Still, sole proprietorship has its own set of disadvantages. As a sole proprietor, you bear unlimited personal liability for all debts against the business. Both your business and personal assets are at risk in the event of legal trouble.
Other disadvantages include possible difficulty in raising funds from outside sources. Also, operating as a sole proprietor might make it more difficult for you to attract high-caliber employees.
As far as most legal and tax considerations are concerned, a partnership is treated essentially the same as a sole proprietorship. While the partnership must file an annual income and expense report on tax form 1065, each partner is jointly and separately liable for the financial and tax obligations incurred in the name of the business. Each partner is taxed on their share of the profits generated by the business.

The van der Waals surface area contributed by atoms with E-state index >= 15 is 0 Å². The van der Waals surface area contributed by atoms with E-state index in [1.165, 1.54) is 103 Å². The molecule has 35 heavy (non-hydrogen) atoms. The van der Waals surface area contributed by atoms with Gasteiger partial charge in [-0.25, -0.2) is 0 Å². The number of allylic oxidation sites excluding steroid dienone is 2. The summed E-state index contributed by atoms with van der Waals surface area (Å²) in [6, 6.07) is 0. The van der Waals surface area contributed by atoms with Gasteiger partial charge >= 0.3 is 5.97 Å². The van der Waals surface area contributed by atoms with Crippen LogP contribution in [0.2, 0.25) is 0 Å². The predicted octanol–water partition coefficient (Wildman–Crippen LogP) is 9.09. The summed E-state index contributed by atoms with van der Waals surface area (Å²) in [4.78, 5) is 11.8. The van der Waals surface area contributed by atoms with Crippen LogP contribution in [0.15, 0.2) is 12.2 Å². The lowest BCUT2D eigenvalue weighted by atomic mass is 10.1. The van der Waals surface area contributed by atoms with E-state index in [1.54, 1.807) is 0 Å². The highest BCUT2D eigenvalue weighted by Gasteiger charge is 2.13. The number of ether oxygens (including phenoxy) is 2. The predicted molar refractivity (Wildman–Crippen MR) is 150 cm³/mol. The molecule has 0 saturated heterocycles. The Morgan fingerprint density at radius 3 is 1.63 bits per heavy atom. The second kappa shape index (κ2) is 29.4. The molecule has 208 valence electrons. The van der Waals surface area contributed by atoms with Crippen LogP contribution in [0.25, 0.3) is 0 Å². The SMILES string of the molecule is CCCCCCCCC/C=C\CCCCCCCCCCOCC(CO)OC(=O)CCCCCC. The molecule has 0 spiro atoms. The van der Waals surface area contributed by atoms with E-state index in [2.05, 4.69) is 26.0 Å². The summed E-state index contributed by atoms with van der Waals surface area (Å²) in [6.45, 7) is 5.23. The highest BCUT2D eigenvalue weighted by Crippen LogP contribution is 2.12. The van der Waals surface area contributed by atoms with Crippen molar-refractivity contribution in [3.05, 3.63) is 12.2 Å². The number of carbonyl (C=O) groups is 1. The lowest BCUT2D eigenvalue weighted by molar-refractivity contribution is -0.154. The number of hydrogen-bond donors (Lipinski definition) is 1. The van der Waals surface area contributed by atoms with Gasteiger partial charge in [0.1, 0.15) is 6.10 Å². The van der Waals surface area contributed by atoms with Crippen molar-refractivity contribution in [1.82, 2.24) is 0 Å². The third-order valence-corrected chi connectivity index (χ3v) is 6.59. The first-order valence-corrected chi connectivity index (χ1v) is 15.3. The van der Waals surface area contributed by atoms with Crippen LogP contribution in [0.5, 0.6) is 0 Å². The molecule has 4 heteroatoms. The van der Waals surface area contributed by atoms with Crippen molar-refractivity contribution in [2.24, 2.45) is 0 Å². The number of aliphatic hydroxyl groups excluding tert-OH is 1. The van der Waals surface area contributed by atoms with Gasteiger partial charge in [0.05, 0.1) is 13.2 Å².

Keep in mind, however, that business partnerships, like domestic partnerships, do inject some challenging personal issues.
The choice of a business partner is fraught with potential danger. Some experts suggest that good friends or relatives rarely work out as business partners because of the inevitable disagreements over business decisions that can easily turn into emotional issues. That’s why it’s so important in partnerships to have a clear understanding at the outset of issues such as:
- Who does what? The specific role of each partner should be clearly defined and scrupulously honored.
- On what basis will the partners share in the profits of the business? Will it be 50-50, or will there be some other arrangement? How will the major financial decisions be handled? Such issues are extremely important and should never be left “to be decided later.”